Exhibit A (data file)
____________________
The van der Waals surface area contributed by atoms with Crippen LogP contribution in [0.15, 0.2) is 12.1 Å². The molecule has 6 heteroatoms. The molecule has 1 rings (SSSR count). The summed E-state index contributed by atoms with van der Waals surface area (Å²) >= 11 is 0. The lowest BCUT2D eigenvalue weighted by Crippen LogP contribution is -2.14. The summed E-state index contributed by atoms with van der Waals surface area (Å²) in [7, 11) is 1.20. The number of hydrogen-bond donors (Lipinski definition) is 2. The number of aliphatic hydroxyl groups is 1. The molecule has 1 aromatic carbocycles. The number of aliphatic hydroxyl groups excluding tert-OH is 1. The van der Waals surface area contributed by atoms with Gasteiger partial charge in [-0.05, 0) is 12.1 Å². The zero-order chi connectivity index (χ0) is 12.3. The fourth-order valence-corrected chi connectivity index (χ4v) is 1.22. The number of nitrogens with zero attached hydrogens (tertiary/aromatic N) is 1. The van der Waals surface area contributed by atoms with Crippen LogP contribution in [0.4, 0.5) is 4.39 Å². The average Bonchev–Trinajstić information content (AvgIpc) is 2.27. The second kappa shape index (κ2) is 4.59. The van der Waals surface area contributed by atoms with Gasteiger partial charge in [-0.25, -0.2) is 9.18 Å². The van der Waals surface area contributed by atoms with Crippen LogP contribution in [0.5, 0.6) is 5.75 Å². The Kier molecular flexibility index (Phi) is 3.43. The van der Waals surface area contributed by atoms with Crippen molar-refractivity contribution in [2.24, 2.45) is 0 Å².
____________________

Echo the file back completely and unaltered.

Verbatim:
The van der Waals surface area contributed by atoms with Crippen LogP contribution in [0.15, 0.2) is 12.1 Å². The molecule has 6 heteroatoms. The molecule has 1 rings (SSSR count). The summed E-state index contributed by atoms with van der Waals surface area (Å²) >= 11 is 0. The lowest BCUT2D eigenvalue weighted by Crippen LogP contribution is -2.14. The summed E-state index contributed by atoms with van der Waals surface area (Å²) in [7, 11) is 1.20. The number of hydrogen-bond donors (Lipinski definition) is 2. The number of aliphatic hydroxyl groups is 1. The molecule has 1 aromatic carbocycles. The number of aliphatic hydroxyl groups excluding tert-OH is 1. The van der Waals surface area contributed by atoms with Gasteiger partial charge in [-0.05, 0) is 12.1 Å². The zero-order chi connectivity index (χ0) is 12.3. The fourth-order valence-corrected chi connectivity index (χ4v) is 1.22. The number of nitrogens with zero attached hydrogens (tertiary/aromatic N) is 1. The van der Waals surface area contributed by atoms with Crippen LogP contribution in [0.4, 0.5) is 4.39 Å². The average Bonchev–Trinajstić information content (AvgIpc) is 2.27. The second kappa shape index (κ2) is 4.59. The van der Waals surface area contributed by atoms with Gasteiger partial charge in [-0.25, -0.2) is 9.18 Å². The van der Waals surface area contributed by atoms with Crippen LogP contribution in [0.5, 0.6) is 5.75 Å². The Kier molecular flexibility index (Phi) is 3.43. The van der Waals surface area contributed by atoms with Crippen molar-refractivity contribution in [2.24, 2.45) is 0 Å².